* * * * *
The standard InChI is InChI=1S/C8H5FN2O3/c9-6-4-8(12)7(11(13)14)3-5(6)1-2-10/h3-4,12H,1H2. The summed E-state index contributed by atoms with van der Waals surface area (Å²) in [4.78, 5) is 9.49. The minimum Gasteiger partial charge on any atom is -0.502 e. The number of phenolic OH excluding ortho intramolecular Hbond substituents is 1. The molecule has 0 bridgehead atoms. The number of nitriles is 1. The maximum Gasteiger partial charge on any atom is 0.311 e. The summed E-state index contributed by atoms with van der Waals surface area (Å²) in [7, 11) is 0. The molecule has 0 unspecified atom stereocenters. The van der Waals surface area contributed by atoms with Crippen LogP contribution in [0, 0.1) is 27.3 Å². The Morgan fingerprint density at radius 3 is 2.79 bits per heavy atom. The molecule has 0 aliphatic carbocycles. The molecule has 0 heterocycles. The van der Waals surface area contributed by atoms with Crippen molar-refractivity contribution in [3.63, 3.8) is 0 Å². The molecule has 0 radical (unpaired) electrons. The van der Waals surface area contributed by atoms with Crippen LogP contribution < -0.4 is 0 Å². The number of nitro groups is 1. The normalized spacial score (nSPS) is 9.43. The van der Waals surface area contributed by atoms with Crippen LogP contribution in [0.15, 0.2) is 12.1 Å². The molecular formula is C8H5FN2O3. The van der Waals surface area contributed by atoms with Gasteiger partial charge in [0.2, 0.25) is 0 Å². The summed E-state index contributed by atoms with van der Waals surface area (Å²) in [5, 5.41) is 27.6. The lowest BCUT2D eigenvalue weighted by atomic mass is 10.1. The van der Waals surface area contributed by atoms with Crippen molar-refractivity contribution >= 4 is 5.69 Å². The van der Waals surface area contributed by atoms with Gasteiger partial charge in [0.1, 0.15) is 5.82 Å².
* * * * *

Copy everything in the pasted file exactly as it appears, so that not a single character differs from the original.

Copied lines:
The standard InChI is InChI=1S/C8H5FN2O3/c9-6-4-8(12)7(11(13)14)3-5(6)1-2-10/h3-4,12H,1H2. The summed E-state index contributed by atoms with van der Waals surface area (Å²) in [4.78, 5) is 9.49. The minimum Gasteiger partial charge on any atom is -0.502 e. The number of phenolic OH excluding ortho intramolecular Hbond substituents is 1. The molecule has 0 bridgehead atoms. The number of nitriles is 1. The maximum Gasteiger partial charge on any atom is 0.311 e. The summed E-state index contributed by atoms with van der Waals surface area (Å²) in [7, 11) is 0. The molecule has 0 unspecified atom stereocenters. The van der Waals surface area contributed by atoms with Crippen LogP contribution in [0, 0.1) is 27.3 Å². The Morgan fingerprint density at radius 3 is 2.79 bits per heavy atom. The molecule has 0 aliphatic carbocycles. The molecule has 0 heterocycles. The van der Waals surface area contributed by atoms with Crippen molar-refractivity contribution in [3.63, 3.8) is 0 Å². The molecule has 0 radical (unpaired) electrons. The van der Waals surface area contributed by atoms with Crippen LogP contribution < -0.4 is 0 Å². The number of nitro groups is 1. The normalized spacial score (nSPS) is 9.43. The van der Waals surface area contributed by atoms with Crippen LogP contribution in [0.15, 0.2) is 12.1 Å². The molecular formula is C8H5FN2O3. The van der Waals surface area contributed by atoms with Gasteiger partial charge in [0.2, 0.25) is 0 Å². The summed E-state index contributed by atoms with van der Waals surface area (Å²) in [5, 5.41) is 27.6. The lowest BCUT2D eigenvalue weighted by atomic mass is 10.1. The van der Waals surface area contributed by atoms with Crippen molar-refractivity contribution >= 4 is 5.69 Å². The van der Waals surface area contributed by atoms with Gasteiger partial charge in [0.1, 0.15) is 5.82 Å².